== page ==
How to reduce religious violence in Nigeria – CAN President

March 16, 2018

The Federal Government should introduce inter-religious education at all levels of education to reduce religious violence in the country, the Christian Association of Nigeria (CAN) has said.

According to a press statement it issued, this call was made Tuesday by the president of CAN, Samson Ayokunle, in his paper ”Interreligious education and common citizenship values” delivered in Vienna, Austria at an Interfaith Seminar organised by KAICIID.

Mr. Ayokunle who traced the incessant religious riots in Nigeria to the absence of History, Civics and Inter-religious Education in schools, called on all religious groups and the government to wake up to their responsibilities in this regard if ”religious violence will become history.”

“In those days in Nigeria when we used to study history and civics in primary and secondary schools, basic knowledge of at least Christianity and Islam were taught, but today, when history is no longer taught, Inter-religious education has become more difficult,” he said.

“This to an extent may be responsible for a surge in religious violence more rampart now in Nigeria. All religious groups in Nigeria in particular and the globe in general must make concerted effort towards government’s inclusion of Inter-religious Education in the schools curricula.”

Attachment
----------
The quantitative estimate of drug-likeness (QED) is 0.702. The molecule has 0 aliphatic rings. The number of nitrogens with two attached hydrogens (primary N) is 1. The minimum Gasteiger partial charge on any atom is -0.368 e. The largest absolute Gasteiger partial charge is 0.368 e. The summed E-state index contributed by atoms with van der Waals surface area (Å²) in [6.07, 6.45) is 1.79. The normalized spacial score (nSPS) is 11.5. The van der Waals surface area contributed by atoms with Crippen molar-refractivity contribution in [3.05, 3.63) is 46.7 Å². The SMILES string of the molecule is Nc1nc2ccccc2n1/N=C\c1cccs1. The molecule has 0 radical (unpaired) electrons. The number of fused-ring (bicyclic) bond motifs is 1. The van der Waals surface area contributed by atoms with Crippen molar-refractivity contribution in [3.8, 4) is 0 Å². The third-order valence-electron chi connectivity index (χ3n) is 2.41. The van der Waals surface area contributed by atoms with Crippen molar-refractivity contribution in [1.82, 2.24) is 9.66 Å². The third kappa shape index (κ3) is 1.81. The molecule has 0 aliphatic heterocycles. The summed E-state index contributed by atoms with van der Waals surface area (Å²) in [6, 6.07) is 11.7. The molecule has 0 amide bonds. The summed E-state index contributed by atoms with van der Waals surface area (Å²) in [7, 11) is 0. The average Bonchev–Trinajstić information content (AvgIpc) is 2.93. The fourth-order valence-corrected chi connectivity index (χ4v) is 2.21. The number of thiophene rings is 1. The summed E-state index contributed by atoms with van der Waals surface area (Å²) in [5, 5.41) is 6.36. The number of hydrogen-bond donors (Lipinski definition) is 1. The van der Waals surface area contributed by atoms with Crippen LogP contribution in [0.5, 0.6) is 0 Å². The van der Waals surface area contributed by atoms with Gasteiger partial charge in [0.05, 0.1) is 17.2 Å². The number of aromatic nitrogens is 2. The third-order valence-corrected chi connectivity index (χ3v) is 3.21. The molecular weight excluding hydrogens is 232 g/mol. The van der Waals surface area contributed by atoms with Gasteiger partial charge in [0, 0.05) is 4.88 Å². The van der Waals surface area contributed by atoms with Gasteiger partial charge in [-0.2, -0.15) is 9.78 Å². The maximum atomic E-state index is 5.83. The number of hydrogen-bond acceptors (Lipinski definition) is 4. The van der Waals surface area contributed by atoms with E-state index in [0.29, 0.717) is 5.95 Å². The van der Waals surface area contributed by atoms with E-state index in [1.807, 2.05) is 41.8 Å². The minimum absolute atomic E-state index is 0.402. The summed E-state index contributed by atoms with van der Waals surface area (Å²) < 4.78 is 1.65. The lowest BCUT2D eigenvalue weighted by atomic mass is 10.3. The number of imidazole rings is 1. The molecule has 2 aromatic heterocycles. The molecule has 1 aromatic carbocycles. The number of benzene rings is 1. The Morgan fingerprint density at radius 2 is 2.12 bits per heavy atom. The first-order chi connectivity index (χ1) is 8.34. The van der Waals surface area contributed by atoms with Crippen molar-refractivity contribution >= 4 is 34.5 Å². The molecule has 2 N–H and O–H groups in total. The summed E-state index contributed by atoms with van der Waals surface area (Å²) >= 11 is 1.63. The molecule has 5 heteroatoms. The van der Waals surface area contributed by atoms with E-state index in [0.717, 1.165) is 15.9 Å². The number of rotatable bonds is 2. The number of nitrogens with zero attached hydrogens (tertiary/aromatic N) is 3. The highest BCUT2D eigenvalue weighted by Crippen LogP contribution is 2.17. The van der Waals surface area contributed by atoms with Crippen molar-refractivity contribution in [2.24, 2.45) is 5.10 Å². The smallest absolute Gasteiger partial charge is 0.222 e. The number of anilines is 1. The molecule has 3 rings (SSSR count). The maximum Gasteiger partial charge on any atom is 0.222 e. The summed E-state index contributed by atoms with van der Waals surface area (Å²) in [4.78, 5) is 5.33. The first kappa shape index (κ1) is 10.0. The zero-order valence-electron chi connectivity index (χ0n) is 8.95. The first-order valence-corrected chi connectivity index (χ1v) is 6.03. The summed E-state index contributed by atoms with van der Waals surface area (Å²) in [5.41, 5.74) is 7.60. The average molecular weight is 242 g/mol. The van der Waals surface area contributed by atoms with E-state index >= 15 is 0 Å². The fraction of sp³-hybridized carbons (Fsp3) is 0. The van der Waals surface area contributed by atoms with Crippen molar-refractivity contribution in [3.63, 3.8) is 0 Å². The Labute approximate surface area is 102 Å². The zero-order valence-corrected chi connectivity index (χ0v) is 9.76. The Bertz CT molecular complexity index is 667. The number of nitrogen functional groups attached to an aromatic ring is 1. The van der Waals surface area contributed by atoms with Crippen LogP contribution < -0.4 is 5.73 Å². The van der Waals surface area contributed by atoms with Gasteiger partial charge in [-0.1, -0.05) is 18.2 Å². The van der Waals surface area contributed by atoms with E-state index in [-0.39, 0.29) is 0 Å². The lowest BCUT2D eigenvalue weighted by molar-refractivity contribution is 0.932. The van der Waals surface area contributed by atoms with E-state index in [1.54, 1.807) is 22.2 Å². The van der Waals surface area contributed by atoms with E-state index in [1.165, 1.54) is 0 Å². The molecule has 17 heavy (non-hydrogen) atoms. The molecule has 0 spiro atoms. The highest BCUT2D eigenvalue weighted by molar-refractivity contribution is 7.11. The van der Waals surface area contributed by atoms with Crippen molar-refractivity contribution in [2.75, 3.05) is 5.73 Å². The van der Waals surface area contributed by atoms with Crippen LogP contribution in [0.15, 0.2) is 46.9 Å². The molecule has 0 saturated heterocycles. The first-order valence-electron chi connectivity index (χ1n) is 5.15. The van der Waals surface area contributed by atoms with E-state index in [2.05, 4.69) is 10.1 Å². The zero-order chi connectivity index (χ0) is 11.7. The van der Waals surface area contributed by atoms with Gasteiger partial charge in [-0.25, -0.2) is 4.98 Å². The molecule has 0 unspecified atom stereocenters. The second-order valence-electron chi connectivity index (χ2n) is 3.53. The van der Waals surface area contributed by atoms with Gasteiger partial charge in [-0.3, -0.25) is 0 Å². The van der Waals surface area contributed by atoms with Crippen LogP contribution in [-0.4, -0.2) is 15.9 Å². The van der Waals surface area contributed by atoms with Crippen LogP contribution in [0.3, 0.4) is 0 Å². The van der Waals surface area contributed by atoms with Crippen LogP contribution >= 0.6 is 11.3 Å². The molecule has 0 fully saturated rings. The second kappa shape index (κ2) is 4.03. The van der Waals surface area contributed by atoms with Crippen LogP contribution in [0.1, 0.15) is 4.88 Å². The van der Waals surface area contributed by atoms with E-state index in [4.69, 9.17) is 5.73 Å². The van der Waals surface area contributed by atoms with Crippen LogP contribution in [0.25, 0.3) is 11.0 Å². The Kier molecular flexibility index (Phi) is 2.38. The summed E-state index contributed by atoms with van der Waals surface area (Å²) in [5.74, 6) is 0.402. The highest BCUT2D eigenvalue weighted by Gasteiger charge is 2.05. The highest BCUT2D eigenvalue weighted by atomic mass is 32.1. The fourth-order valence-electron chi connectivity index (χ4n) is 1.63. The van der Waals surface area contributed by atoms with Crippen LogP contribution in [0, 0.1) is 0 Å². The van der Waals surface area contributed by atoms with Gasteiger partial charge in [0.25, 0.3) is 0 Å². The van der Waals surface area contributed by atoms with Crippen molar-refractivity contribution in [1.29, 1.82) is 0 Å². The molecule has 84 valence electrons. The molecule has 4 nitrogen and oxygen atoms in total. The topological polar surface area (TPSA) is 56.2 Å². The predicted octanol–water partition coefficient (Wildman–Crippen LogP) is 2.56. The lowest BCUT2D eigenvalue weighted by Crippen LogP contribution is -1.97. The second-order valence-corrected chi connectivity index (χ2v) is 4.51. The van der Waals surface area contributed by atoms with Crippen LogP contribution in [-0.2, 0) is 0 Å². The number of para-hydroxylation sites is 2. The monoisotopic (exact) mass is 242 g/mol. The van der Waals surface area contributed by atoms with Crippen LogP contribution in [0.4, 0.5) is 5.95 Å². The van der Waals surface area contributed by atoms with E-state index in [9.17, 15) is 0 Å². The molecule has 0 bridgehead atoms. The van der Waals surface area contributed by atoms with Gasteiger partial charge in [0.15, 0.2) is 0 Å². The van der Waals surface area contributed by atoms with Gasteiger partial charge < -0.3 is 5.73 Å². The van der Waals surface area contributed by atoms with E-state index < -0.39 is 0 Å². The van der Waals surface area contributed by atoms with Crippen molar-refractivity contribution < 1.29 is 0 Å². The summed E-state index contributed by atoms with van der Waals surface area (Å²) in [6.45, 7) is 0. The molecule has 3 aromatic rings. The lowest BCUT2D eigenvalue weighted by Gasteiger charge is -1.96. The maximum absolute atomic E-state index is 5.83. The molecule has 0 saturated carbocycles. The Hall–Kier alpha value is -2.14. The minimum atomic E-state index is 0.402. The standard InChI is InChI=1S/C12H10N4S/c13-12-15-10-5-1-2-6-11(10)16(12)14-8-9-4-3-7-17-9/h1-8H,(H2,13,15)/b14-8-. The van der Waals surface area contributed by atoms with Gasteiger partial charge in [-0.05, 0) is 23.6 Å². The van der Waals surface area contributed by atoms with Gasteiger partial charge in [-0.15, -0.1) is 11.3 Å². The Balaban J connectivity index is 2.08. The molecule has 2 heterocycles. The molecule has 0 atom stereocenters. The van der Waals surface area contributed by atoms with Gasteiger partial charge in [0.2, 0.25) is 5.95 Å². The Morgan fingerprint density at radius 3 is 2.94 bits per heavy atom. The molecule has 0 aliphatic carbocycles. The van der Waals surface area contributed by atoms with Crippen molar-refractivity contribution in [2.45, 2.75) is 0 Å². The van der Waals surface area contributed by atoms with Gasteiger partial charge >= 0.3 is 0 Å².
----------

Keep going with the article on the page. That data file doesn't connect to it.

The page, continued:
According to him, “All over the world, the current trend is that educational institutions – colleges, universities (many are not religiously affiliated!) and even certain seminaries – are actively looking for ways to respond to the issues of education in a religiously multi-faceted world.

“They seek to entrench a transformational process through which students could be educated to become global citizens with an understanding of the diversity of religious traditions and with strategies of pluralism that engage diversity in creative and productive ways. Obviously, inter-religious education is increasingly essential for equipping people to be citizens of the world.

The article continues – here.